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Loudoun Road housing, shops and craft workshops, comprising north block (61-83 Loudoun Road, 1-8 Langtry Walk) and south block (49-59 Loudoun Road, 2-62 Alexandra Place).

A Grade II Listed Building in Kilburn, London

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Latitude: 51.5404 / 51°32'25"N

Longitude: -0.1793 / 0°10'45"W

OS Eastings: 526362

OS Northings: 183963

OS Grid: TQ263839

Mapcode National: GBR 31.XZ

Mapcode Global: VHGQR.VJ2Z

Entry Name: Loudoun Road housing, shops and craft workshops, comprising north block (61-83 Loudoun Road, 1-8 Langtry Walk) and south block (49-59 Loudoun Road, 2-62 Alexandra Place).

Listing Date: 11 February 2016

Grade: II

Source: Historic England

Source ID: 1428515

Location: Camden, London, NW8

County: London

District: Camden

Electoral Ward/Division: Kilburn

Parish: Non Civil Parish

Built-Up Area: Camden

Traditional County: Middlesex

Lieutenancy Area (Ceremonial County): Greater London

Church of England Parish: Kilburn St Mary

Church of England Diocese: London

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Mixed-use complex including housing, shops and craft workshops; 1974-80, Tom Kay for the London Borough of Camden.


Mixed-use complex including housing, shops and craft workshops; 1974-80, designed by Tom Kay for the London Borough of Camden.

MATERIALS / STRUCTURE: the structure comprises load-bearing cavity walls of metric brick with pre-cast concrete dressings. The floors and end walls are of reinforced concrete. The north block has rigid sheet roofs on steel beams; the south block has reinforced concrete columns and timber roofs. Windows are timber, those of the south block mostly replaced in uPVC* (the latter not of special interest).

PLAN: the 0.13ha complex comprises north and south blocks, bounded by Loudoun Road to the east, the retaining wall to the Euston–Watford railway cutting to the north and Alexandra Place to the south. The north block is a terrace with a stepped section. To the south is a shopping parade (1-8 Langtry Walk) with a pair of shopkeepers’ flats jettied over. At second-floor level and to the rear at first-floor level are two sets of stepped craft workshops (61-83 Loudoun Road), reached from external steps and newel fire escapes at both ends. A sunken service yard, entered from Loudoun Road, overlooks the railway cutting.

The larger south block is approximately square on plan and comprises 10 terraces of maisonettes and 16 split-level flats (2-62 Alexandra Place) stepping up to the east over workshop units (49-59 Loudoun Road, now converted to offices). The structures cover the entire footprint of this part of the site. The workshops have customer entrances to Loudoun Road and loading access from an internal access route which runs north-south through the building. All dwellings are accessed either direct from ground level or via a series of external staircases. External steps from Alexandra Place and between pairs of dwellings lead to terraces and an upper access deck.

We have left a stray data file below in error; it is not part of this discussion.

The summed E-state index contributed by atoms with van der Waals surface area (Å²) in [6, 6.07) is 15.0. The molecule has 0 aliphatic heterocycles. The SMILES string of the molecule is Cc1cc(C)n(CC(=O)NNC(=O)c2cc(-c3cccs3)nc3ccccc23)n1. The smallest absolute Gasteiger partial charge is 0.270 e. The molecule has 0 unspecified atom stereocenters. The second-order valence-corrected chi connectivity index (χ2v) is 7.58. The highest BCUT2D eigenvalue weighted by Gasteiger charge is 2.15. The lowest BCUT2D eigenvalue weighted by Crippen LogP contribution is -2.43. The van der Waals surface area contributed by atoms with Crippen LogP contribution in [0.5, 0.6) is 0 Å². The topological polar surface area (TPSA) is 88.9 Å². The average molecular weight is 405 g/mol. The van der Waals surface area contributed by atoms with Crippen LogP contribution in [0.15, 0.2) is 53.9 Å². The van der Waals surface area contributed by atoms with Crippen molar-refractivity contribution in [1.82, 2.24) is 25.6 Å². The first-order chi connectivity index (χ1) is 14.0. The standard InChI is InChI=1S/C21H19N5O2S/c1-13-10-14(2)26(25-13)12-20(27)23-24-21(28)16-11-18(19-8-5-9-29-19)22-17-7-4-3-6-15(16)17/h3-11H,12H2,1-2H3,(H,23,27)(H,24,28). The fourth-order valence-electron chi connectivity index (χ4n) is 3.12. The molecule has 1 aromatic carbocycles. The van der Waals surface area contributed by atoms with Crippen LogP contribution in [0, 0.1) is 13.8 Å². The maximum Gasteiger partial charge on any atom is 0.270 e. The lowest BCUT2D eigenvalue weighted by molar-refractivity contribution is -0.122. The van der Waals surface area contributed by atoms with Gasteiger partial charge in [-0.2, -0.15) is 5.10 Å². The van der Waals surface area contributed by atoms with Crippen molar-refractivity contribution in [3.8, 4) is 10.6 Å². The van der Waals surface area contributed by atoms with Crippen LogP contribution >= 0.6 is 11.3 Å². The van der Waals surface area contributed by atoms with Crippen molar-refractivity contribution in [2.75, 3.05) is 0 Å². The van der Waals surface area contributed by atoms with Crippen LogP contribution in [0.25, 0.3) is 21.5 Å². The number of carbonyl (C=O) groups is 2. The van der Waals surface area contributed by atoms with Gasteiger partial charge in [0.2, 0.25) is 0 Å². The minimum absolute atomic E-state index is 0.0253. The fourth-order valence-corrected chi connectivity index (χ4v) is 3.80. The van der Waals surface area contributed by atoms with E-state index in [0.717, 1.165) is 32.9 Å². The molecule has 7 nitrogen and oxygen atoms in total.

EXTERIOR: the exteriors are clad in dark red metric bricks with raked pointing and deeply chamfered pre-cast concrete dressings to openings, projections and vents. Joinery and ductwork were originally painted rust red, now mostly over-painted; the windows of the south block have been replaced in uPVC* (not of special interest). Stairs and terraces are detailed in brick paviours in stack bond and the access deck of the south block is laid to square concrete paving slabs. The ‘key klamp’ stair handrails, of tubular steel with mesh panels, are similar in appearance to those on the Alexandra Road estate. House numbers are imprinted in bold lettering on glazed cream ceramic panels set into the brickwork.

The stepped and curved profile of the north block, and the stairs to the upper units are expressed on the end elevations, into which is also set porthole windows of various sizes. The curves in the roof profile and round windows are marked by pre-cast dressings which are curved on face and stepped on the other. The oversailing Langtry Walk elevation is progressively jettied out on chamfered concrete soffits. A colonnade of steel stanchions carries the first-floor flats and incorporates down lights. The shop units have been repainted and new fascias* and roller shutters* added (these alterations are not of special interest). Above is a continuous projecting window strip to the first floor flats, and the roof curves down to a projecting eaves set close above the second floor window strip. The jetties with their chamfered ‘bressumers’ and the detailing of the window mullion is comparable to the adjacent 9 Langtry Walk by Evans & Shalev.

The north elevations of the craft workshops are industrial in character, with north light glazing and curved profiled sheet roofing. The three bays to the service yard incorporate vent extracts arranged to suggest smiling, neutral and frowning faces. The shop and workshop units have flush doors with porthole windows, some of which have been replaced (replacements* not of special interest). Metal flues* have been added to the studios and surface cabling* to the service yard elevations; these additions are not of special interest.

The external steps of the south block are also prominently expressed on the end elevations, with the maisonettes stepping up behind them and groups of porthole windows lighting the workshop units below. The elevation to Loudoun Road incorporates steps down to sunken front entrances and wide ‘shop windows’ to the workshop units, to which a central metal canopy* has been added (not of special interest). Above are the windows and recessed balconies of the residential units.